Organization,  Perils of a Mom Writer

Ten Questions To Ask To Find Extra Time To Write

Author’s Note: This post was written and scheduled before the global pandemic. Obviously our daily tasks are different now. Regardless, the principles of this post remain valid, even if you’re no longer commuting nor waiting through soccer practice.

Ever since I decided to find 10-minute increments here and there to write, I’ve viewed the time in my day differently.

I’d like to suggest that in the area of time management, conscientious writers need to consider the latte factor.

I did not coin the term Latte Factor. It was, however, coined by financial guru David Bach. In his book, The Automatic Millionaire, Bach claims that consumers spend little bits of money here and there, say, buying daily designer drinks.

He claims, and rightfully I think, that these little bits add up. Wise consumers should see that this “money leak” is a problem in the long term. His suggestion is that consumers take active steps to stop those money leaks so that they can save money, perhaps significant amounts.

I’d like to suggest that we do the same with time.

We get only 24 hours in a day and we have to spend it somewhere. This may take some soul searching, but if you are really serious about pursuing your writing dreams, you’re going to have to make time for it.

I am a firm believer in writing in 10-minute increments. Like Bach’s Latte Factor, I believe I can find more time in my day if I look hard for it. Perhaps you can too, if you are willing to ask yourself hard questions.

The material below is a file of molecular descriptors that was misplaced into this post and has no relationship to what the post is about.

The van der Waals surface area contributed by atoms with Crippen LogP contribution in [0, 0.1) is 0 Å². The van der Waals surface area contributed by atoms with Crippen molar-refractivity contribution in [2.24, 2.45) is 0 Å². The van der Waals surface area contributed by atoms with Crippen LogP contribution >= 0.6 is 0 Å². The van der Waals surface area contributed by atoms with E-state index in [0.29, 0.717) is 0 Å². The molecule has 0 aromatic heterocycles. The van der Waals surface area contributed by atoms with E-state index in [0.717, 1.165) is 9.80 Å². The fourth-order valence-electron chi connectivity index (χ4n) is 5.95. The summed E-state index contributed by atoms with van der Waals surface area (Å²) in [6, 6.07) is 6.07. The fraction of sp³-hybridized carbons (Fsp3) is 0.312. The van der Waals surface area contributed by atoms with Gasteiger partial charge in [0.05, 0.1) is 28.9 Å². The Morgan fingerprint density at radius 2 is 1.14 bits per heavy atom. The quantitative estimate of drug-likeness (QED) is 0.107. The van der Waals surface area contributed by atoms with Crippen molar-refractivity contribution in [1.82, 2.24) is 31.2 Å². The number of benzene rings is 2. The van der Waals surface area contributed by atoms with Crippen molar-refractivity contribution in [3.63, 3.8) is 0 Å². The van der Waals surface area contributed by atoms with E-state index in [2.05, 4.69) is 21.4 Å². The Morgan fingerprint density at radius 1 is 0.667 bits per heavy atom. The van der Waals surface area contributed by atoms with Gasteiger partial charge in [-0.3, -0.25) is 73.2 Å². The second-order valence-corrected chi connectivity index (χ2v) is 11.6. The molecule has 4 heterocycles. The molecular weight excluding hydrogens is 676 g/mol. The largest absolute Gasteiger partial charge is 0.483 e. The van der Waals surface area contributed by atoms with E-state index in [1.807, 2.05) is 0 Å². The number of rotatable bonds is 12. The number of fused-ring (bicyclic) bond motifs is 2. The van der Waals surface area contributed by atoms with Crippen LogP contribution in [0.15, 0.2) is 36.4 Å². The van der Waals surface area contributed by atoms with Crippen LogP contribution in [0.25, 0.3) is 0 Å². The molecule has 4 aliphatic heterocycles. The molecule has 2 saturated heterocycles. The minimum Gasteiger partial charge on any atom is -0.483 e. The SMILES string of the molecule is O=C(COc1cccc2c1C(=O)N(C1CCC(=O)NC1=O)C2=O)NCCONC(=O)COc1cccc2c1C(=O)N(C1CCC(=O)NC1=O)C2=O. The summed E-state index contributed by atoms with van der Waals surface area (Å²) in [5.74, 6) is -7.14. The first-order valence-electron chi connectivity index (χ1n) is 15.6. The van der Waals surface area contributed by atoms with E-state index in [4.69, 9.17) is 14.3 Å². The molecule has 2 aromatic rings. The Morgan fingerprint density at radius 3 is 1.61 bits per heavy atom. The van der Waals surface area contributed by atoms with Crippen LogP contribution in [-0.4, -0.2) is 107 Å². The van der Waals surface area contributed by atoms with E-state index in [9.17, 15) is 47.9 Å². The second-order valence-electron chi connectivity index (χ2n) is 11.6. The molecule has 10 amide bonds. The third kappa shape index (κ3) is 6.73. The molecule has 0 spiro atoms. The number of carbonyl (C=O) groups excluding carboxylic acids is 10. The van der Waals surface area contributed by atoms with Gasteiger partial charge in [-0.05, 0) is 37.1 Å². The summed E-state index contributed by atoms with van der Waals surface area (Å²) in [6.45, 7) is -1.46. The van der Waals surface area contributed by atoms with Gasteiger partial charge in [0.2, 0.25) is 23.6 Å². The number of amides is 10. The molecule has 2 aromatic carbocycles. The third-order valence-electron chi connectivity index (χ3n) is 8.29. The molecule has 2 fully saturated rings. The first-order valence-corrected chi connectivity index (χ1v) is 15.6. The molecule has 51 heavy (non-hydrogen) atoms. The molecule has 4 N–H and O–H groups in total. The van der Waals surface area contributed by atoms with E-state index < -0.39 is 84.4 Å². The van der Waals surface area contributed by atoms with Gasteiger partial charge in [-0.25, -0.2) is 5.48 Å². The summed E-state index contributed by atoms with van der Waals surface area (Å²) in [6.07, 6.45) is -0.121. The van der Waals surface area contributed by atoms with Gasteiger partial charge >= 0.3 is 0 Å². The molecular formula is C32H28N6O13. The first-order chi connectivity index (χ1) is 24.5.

1. Can you lower your expectations for the amount of writing you can do in a day?

2. Can you be brutally honest with yourself about those optional activities that you could eliminate, like PTA or that birthday party this weekend?

3. Can you get rid of time wasters, like mindless television?

4. Can you consider everything that you do, from the time you get out of bed each morning to the time you go to bed at night — where the time could be slipping from you?

5. Can you get up a bit earlier? Or go to bed a bit later without affecting your body’s needs?

6. Can you streamline tasks like meals and chores so that they take less time? Can you plan or prepare meals in advance?

7. Can you delegate to your family members any appropriate tasks, like cleaning, laundry or cooking?

8. Can you organize the clutter so that you don’t waste time looking for things?

9. Can you lower your expectations for holidays, extracurricular activities, or family events so that you can have more time?

10. Can you say “no” to people around who need your time and energy?

If you can write 10 minutes extra a day, every day for a week, that’s 70 extra minutes you can devote to writing this week. That’s 280 minutes more this month. That’s 14,560 minutes, (or 242.66 hours!) that you can write this year!

Our time is valuable and no matter how hard we try to hold on to it, it marches forward. Rather than giving up altogether, just look for those latte factor moments, make a few changes in your schedule and make the most of it writing!

Katharine Grubb is an author, poet, homeschooling mother, camping enthusiast, bread-baker, and believer in working in small increments of time. She leads 10 Minute Novelists, an international Facebook group of time-crunched writers. She lives with her family in Massachusetts.

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